It's one thing to read about the phases of migraine: prodrome, aura, attack, postdrome. (And I recommend you do read about the phases; it helps to understand that a migraine is not just a bad headache. No, indeed.) It's another thing entirely to live the phases of the migraine.
I'm currently in prodrome. It may not yield a full-fledged migraine -- sometimes things ratchet back downwards. Still, it's unpleasant: irritability, cravings for sugar, sleepiness; everything is too loud, too bright, too scratchy or too squeezy, too salty, too much. This phase includes watchful waiting for aura: nausea, dizziness, pins-and-needles, and then a run for medication when the aura kicks in.
(I would medicate earlier, during prodrome, but sometimes the ibuprofen can increase nausea/stomach pain. It's a delicate matter, pain relief.)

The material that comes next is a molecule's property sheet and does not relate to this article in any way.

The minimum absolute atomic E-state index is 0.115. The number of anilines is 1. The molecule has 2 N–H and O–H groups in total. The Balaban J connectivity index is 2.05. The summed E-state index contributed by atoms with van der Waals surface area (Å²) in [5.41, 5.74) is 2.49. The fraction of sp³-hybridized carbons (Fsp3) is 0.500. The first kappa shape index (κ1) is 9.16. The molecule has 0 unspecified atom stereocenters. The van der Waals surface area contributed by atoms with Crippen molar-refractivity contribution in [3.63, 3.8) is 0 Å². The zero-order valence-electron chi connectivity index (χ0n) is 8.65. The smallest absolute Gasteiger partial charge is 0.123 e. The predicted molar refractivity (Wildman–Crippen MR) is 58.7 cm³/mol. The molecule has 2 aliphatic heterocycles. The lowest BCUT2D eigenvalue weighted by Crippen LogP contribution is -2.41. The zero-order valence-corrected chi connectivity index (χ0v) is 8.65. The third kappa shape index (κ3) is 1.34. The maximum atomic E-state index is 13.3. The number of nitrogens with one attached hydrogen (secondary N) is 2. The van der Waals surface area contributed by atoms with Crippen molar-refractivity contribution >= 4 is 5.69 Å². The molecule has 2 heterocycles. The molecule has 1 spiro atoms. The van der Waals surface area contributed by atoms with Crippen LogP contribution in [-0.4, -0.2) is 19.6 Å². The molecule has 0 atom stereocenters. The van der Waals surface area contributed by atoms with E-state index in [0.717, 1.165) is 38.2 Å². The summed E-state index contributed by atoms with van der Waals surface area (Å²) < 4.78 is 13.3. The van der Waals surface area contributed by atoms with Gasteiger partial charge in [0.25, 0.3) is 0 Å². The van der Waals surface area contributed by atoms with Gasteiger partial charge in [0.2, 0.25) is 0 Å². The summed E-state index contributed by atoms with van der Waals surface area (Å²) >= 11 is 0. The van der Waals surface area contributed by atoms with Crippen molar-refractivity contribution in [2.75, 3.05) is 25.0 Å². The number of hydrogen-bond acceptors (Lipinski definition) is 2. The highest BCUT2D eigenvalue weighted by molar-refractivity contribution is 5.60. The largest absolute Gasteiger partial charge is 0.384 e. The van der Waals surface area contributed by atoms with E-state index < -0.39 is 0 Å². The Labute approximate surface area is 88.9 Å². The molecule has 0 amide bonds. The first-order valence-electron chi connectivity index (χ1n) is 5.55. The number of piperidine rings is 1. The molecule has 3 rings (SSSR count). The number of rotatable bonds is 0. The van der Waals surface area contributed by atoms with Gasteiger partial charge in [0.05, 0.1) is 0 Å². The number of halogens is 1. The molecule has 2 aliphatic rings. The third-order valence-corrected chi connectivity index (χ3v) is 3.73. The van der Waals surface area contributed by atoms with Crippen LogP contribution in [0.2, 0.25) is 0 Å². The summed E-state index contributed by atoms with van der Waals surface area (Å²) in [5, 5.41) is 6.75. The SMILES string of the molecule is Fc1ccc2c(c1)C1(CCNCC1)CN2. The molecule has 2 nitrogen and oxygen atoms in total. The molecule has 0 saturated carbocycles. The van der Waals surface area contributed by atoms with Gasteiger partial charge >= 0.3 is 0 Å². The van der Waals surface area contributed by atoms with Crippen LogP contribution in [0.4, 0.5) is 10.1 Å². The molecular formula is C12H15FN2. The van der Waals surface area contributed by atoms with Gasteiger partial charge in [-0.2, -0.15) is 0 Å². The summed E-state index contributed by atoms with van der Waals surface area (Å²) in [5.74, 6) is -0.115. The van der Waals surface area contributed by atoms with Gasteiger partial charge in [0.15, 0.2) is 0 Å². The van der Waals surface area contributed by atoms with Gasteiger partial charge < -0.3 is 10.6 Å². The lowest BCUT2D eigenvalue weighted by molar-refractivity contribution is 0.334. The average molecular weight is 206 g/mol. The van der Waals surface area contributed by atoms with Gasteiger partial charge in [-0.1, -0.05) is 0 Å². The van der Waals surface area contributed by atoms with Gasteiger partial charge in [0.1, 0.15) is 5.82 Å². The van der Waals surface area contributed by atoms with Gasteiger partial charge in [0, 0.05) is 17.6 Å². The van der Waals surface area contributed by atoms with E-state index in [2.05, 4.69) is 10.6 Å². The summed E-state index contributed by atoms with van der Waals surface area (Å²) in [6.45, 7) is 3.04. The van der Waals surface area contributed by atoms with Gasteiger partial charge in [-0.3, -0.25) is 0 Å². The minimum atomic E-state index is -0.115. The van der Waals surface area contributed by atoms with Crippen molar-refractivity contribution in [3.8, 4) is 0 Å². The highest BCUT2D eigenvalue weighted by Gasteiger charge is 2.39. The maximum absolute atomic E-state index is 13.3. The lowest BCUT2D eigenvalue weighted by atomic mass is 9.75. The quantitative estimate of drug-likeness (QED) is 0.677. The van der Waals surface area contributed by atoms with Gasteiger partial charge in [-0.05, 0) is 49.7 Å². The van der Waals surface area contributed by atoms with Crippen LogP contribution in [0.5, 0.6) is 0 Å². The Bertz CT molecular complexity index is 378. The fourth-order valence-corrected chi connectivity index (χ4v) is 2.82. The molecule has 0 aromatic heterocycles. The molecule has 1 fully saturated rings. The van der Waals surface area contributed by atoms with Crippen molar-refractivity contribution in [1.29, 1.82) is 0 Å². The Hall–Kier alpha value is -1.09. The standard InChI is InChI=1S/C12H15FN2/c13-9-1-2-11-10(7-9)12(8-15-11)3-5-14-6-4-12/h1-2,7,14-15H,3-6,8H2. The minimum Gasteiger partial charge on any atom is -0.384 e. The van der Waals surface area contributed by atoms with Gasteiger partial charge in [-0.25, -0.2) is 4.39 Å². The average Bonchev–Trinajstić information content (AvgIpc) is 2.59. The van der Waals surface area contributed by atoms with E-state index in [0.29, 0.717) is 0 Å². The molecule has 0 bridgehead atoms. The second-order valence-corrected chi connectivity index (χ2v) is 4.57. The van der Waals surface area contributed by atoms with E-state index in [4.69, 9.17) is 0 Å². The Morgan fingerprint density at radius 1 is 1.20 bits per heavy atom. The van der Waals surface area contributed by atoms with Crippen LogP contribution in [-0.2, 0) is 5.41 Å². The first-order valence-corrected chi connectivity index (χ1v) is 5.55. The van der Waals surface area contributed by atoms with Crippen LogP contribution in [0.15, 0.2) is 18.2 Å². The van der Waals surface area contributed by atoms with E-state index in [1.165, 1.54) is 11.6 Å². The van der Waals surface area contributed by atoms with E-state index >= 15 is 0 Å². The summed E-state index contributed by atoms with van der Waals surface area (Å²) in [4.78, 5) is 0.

The hardest part about prodrome: the gathering of the Darkness in my head.
The Darkness seems to be a desolate fog, yet it is populated with ugly little gremlins who congregate and whisper and draw strength from one another.
There are gremlins of frustration and sadness: they shine a painful light on all my responsibilities, causing them to telescope unnaturally in length and grow in weight. There are gremlins of despair and yearning, who remind me about the things I want that I cannot have. Accompanying them is a small throng of gremlins who join forces to drag out bitter remembrances of exhaustion and loss and heartache.
And in the center, one particularly cruel gremlin stands solitary, arms crossed, and roars with a vindictive stare that I am completely alone, that no one will help, that no one cares -- and that if I ask for help I will be rejected, laughed at, abandoned.
This is the gremlin I fear the most.
It is somehow a relief when a migraine slams with its full force. It obliterates everything -- even that solitary demon -- and I am left in the soft light on the shore, soaked, shivering, and happy to be alive.
You know: if I could vanquish that solitary gremlin, I think I could banish all the others, too.